Health:Depression’s Psychedelic Solution? – According to the World Health Organization, depression affects an estimated
350 million people worldwide, making it one of the most prevalent psychiatric
conditions. But only about half of those who try antidepressant drugs respond to
them, and those who do may have to wait several weeks or even months before
experiencing relief – a critical failing for people at immediate risk of suicide.
Fast-acting antidepressants are thus urgently needed.

Ketamine – a drug primarily used as an anesthetic in veterinary medicine and as a
short-term anesthetic and analgesic in hospitals during surgery or other painful
procedures – is currently the rising star of depression research. It appears to ease
depression’s most severe symptoms within minutes or hours, even in patients who have
a dismal track record with other treatments.

In the first controlled study, researchers reported a 50% decline in symptoms of
depression within two hours of a ketamine infusion, and one-third of patients were
virtually symptom-free within a day. Moreover, patients reported diminished thoughts
of suicide a mere 40 minutes after receiving an intravenous infusion of the drug. In
some patients, the effects of a single dose can last more than a week.

Clinicians are not alone in studying ketamine’s potential. Neuroscientists have
hailed it as the first breakthrough in depression-drug research in 50 years. Unlike
conventional antidepressants – which are used to elevate concentrations of the
neurotransmitters serotonin, dopamine, or noradrenaline – ketamine influences the
glutamate system. Glutamate, the major excitatory neurotransmitter, plays a central
role in mediating nearly all forms of brain function, including learning, memory,
cognition, and emotion.

By blocking glutamate from binding to the NMDA receptor, ketamine leads to an
augmented glutamate release, which activates other types of glutamate receptors and
enhances the function and density of synapses (the junctions between neurons) in
areas of the brain where stress or depression has caused cells to atrophy. Increased
synaptic plasticity – the ability of synapses to adjust their strength, which is
essential to healthy brain function – could be the neurobiological reason for the
apparent therapeutic effect in patients.

But, though ketamine’s promise has stirred excitement among clinicians and
neuroscientists, it has also sparked controversy, owing to the drug’s potentially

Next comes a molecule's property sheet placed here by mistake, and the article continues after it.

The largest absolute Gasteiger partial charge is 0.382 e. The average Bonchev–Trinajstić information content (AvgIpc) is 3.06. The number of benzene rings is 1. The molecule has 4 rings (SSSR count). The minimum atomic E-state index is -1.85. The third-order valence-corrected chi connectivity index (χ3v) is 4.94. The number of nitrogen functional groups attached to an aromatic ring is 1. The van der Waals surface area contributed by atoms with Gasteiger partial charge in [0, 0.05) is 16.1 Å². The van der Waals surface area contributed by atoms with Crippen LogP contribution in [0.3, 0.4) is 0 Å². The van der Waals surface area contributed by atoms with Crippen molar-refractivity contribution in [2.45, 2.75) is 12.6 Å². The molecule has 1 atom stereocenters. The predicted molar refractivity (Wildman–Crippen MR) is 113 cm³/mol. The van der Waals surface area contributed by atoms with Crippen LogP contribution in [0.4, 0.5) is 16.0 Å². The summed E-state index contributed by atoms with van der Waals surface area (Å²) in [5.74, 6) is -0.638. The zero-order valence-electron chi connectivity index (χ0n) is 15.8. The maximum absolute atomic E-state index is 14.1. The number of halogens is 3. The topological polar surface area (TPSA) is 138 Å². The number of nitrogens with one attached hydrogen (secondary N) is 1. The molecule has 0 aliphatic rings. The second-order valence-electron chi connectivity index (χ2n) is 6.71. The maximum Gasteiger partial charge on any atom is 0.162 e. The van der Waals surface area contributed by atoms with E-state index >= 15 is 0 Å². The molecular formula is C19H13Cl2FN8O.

harmful side effects. Depending on the dose, a patient may experience altered
physical, spatial, and temporal states; larger quantities may induce hallucinations
and dissolution of the self.

Intriguingly, ketamine’s psychoactive properties may be responsible for its
mood-enhancing effect. Psychedelic and psycholytic treatments – popular in the
1960’s and 1970’s, before research was severely restricted and interest in the
clinical use of psychedelics faded – were based on the notion that the drug-induced
psychological experience was essential to facilitating the psychotherapeutic

According to this view, the altered state of consciousness produced by ketamine –
particularly the dissolution of the self’s boundaries and the experience of union
with the world – might constitute a profound and meaningful experience for a
patient. Integrating this experience into the psychotherapeutic process might
facilitate subsequent behavioral changes. In other words, drugs like ketamine that
quickly increase neuroplasticity might be particularly clinically efficient in
combination with psychotherapeutic interventions.

Unfortunately, research on ketamine addicts and those who take it in large doses as
a party drug has revealed that its use may lead to learning and perception problems,
as well as memory disorders. Another concern is that ketamine’s benefits may be
relatively fleeting. As a result, ketamine may never develop into an accepted
treatment for depression in its current form.

In fact, ketamine’s future as a therapy for depression would be uncertain even if
its efficacy were more strongly established. Because ketamine has been available for
decades, there is no patent for it, so pharmaceutical companies have little
financial incentive to carry out research on the drug and seek approval for its use
as an antidepressant.

Nonetheless, research on ketamine’s chemistry might help to identify mechanisms for
addressing treatment-resistant depression that are based on glutamate-driven
neuroplasticity. Indeed, pharmaceutical companies have already begun to investigate
other NMDA-receptor antagonists, together with drugs that act on a different part of
the glutamate system, as possible treatments for depression. This research could
eventually lead to an entirely new class of antidepressant – and relief for millions
of people worldwide.

Simone Grimm is a researcher in the Department of Psychiatry, Psychotherapy, and
Psychosomatics at the University of Zurich.

Project Syndicate,